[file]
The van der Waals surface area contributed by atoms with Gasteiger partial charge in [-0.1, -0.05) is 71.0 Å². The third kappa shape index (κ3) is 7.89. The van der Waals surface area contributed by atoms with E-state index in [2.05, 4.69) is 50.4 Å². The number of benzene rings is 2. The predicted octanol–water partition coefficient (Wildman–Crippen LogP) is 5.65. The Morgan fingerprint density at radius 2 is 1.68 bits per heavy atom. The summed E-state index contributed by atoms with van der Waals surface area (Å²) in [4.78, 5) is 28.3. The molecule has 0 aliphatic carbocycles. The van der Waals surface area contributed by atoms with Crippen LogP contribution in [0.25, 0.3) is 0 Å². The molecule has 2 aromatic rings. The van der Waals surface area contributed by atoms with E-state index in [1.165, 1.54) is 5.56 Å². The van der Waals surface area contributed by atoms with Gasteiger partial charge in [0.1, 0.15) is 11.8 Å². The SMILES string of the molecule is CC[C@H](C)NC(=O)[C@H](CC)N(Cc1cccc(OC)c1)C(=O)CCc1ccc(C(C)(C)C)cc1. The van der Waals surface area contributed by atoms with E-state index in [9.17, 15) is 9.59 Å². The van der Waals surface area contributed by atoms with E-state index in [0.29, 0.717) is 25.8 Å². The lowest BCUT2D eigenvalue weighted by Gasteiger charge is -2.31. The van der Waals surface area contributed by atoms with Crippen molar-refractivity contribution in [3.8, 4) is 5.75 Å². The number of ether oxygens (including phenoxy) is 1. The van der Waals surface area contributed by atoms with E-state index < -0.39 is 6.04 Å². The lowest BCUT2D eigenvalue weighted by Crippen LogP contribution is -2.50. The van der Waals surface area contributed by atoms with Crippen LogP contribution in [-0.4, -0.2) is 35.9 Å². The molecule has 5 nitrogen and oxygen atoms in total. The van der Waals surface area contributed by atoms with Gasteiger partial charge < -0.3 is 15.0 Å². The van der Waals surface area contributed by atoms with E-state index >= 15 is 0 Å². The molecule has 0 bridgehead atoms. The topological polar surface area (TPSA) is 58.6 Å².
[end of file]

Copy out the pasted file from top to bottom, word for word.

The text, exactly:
The van der Waals surface area contributed by atoms with Gasteiger partial charge in [-0.1, -0.05) is 71.0 Å². The third kappa shape index (κ3) is 7.89. The van der Waals surface area contributed by atoms with E-state index in [2.05, 4.69) is 50.4 Å². The number of benzene rings is 2. The predicted octanol–water partition coefficient (Wildman–Crippen LogP) is 5.65. The Morgan fingerprint density at radius 2 is 1.68 bits per heavy atom. The summed E-state index contributed by atoms with van der Waals surface area (Å²) in [4.78, 5) is 28.3. The molecule has 0 aliphatic carbocycles. The van der Waals surface area contributed by atoms with Crippen LogP contribution in [0.25, 0.3) is 0 Å². The molecule has 2 aromatic rings. The van der Waals surface area contributed by atoms with E-state index in [1.165, 1.54) is 5.56 Å². The van der Waals surface area contributed by atoms with Gasteiger partial charge in [0.1, 0.15) is 11.8 Å². The SMILES string of the molecule is CC[C@H](C)NC(=O)[C@H](CC)N(Cc1cccc(OC)c1)C(=O)CCc1ccc(C(C)(C)C)cc1. The van der Waals surface area contributed by atoms with E-state index in [9.17, 15) is 9.59 Å². The van der Waals surface area contributed by atoms with E-state index in [0.29, 0.717) is 25.8 Å². The lowest BCUT2D eigenvalue weighted by Gasteiger charge is -2.31. The van der Waals surface area contributed by atoms with Crippen molar-refractivity contribution in [3.8, 4) is 5.75 Å². The number of ether oxygens (including phenoxy) is 1. The van der Waals surface area contributed by atoms with E-state index < -0.39 is 6.04 Å². The lowest BCUT2D eigenvalue weighted by Crippen LogP contribution is -2.50. The van der Waals surface area contributed by atoms with Crippen LogP contribution in [-0.4, -0.2) is 35.9 Å². The molecule has 5 nitrogen and oxygen atoms in total. The van der Waals surface area contributed by atoms with Gasteiger partial charge < -0.3 is 15.0 Å². The van der Waals surface area contributed by atoms with E-state index >= 15 is 0 Å². The molecule has 0 bridgehead atoms. The topological polar surface area (TPSA) is 58.6 Å².